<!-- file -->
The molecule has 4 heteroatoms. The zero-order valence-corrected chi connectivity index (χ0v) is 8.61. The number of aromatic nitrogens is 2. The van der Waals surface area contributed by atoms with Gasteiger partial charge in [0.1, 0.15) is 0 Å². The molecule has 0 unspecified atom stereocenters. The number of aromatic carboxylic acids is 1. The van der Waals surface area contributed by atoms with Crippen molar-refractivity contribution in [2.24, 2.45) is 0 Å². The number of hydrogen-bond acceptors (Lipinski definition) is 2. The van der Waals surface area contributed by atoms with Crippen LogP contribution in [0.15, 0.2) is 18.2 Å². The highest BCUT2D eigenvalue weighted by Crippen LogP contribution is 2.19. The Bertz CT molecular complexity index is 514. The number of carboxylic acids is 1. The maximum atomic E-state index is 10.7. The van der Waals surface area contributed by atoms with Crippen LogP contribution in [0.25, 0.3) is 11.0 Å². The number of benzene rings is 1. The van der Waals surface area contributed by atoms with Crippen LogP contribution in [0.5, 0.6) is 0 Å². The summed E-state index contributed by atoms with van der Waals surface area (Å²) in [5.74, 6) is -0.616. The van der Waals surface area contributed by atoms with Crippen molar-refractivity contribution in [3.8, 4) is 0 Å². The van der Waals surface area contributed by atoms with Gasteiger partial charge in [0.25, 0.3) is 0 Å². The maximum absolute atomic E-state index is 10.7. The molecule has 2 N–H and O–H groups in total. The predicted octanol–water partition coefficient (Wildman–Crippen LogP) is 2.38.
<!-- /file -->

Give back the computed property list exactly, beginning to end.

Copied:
The molecule has 4 heteroatoms. The zero-order valence-corrected chi connectivity index (χ0v) is 8.61. The number of aromatic nitrogens is 2. The van der Waals surface area contributed by atoms with Gasteiger partial charge in [0.1, 0.15) is 0 Å². The molecule has 0 unspecified atom stereocenters. The number of aromatic carboxylic acids is 1. The van der Waals surface area contributed by atoms with Crippen molar-refractivity contribution in [2.24, 2.45) is 0 Å². The number of hydrogen-bond acceptors (Lipinski definition) is 2. The van der Waals surface area contributed by atoms with Crippen LogP contribution in [0.15, 0.2) is 18.2 Å². The highest BCUT2D eigenvalue weighted by Crippen LogP contribution is 2.19. The Bertz CT molecular complexity index is 514. The number of carboxylic acids is 1. The maximum atomic E-state index is 10.7. The van der Waals surface area contributed by atoms with Crippen LogP contribution in [0.25, 0.3) is 11.0 Å². The number of benzene rings is 1. The van der Waals surface area contributed by atoms with Crippen LogP contribution in [0.5, 0.6) is 0 Å². The summed E-state index contributed by atoms with van der Waals surface area (Å²) in [5.74, 6) is -0.616. The van der Waals surface area contributed by atoms with Crippen molar-refractivity contribution in [3.8, 4) is 0 Å². The van der Waals surface area contributed by atoms with Gasteiger partial charge in [0.25, 0.3) is 0 Å². The maximum absolute atomic E-state index is 10.7. The molecule has 2 N–H and O–H groups in total. The predicted octanol–water partition coefficient (Wildman–Crippen LogP) is 2.38.